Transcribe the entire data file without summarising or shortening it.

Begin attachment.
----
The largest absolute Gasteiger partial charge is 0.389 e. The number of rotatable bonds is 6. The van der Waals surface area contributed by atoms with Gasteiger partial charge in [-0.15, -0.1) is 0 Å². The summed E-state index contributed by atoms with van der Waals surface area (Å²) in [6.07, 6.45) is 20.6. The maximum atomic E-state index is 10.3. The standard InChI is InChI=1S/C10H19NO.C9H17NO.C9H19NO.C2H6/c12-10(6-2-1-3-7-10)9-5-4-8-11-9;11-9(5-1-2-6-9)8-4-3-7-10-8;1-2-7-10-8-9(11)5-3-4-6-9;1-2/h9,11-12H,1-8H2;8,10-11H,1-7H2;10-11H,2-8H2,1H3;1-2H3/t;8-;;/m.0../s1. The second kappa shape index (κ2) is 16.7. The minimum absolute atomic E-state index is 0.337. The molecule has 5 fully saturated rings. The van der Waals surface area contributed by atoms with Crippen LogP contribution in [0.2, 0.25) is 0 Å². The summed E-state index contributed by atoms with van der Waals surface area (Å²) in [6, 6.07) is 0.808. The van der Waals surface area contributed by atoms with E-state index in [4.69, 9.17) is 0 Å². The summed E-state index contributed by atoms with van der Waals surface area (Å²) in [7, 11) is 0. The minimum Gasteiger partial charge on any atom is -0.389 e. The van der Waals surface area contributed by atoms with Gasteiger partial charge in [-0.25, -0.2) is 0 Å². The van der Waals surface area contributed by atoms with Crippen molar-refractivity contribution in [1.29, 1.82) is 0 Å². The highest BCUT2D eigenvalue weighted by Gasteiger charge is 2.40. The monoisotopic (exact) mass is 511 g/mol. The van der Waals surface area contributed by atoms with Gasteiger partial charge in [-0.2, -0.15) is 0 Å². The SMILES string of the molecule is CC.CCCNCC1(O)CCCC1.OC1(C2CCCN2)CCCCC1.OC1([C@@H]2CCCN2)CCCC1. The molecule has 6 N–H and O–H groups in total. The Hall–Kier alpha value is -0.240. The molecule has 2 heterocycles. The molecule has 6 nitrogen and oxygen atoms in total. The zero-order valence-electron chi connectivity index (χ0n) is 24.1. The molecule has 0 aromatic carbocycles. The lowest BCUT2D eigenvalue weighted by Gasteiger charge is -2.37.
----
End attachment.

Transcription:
The largest absolute Gasteiger partial charge is 0.389 e. The number of rotatable bonds is 6. The van der Waals surface area contributed by atoms with Gasteiger partial charge in [-0.15, -0.1) is 0 Å². The summed E-state index contributed by atoms with van der Waals surface area (Å²) in [6.07, 6.45) is 20.6. The maximum atomic E-state index is 10.3. The standard InChI is InChI=1S/C10H19NO.C9H17NO.C9H19NO.C2H6/c12-10(6-2-1-3-7-10)9-5-4-8-11-9;11-9(5-1-2-6-9)8-4-3-7-10-8;1-2-7-10-8-9(11)5-3-4-6-9;1-2/h9,11-12H,1-8H2;8,10-11H,1-7H2;10-11H,2-8H2,1H3;1-2H3/t;8-;;/m.0../s1. The second kappa shape index (κ2) is 16.7. The minimum absolute atomic E-state index is 0.337. The molecule has 5 fully saturated rings. The van der Waals surface area contributed by atoms with Crippen LogP contribution in [0.2, 0.25) is 0 Å². The summed E-state index contributed by atoms with van der Waals surface area (Å²) in [6, 6.07) is 0.808. The van der Waals surface area contributed by atoms with E-state index in [4.69, 9.17) is 0 Å². The summed E-state index contributed by atoms with van der Waals surface area (Å²) in [7, 11) is 0. The minimum Gasteiger partial charge on any atom is -0.389 e. The van der Waals surface area contributed by atoms with Gasteiger partial charge in [-0.25, -0.2) is 0 Å². The van der Waals surface area contributed by atoms with Crippen molar-refractivity contribution in [1.29, 1.82) is 0 Å². The highest BCUT2D eigenvalue weighted by Gasteiger charge is 2.40. The monoisotopic (exact) mass is 511 g/mol. The van der Waals surface area contributed by atoms with Gasteiger partial charge in [-0.2, -0.15) is 0 Å². The SMILES string of the molecule is CC.CCCNCC1(O)CCCC1.OC1(C2CCCN2)CCCCC1.OC1([C@@H]2CCCN2)CCCC1. The molecule has 6 N–H and O–H groups in total. The Hall–Kier alpha value is -0.240. The molecule has 2 heterocycles. The molecule has 6 nitrogen and oxygen atoms in total. The zero-order valence-electron chi connectivity index (χ0n) is 24.1. The molecule has 0 aromatic carbocycles. The lowest BCUT2D eigenvalue weighted by Gasteiger charge is -2.37.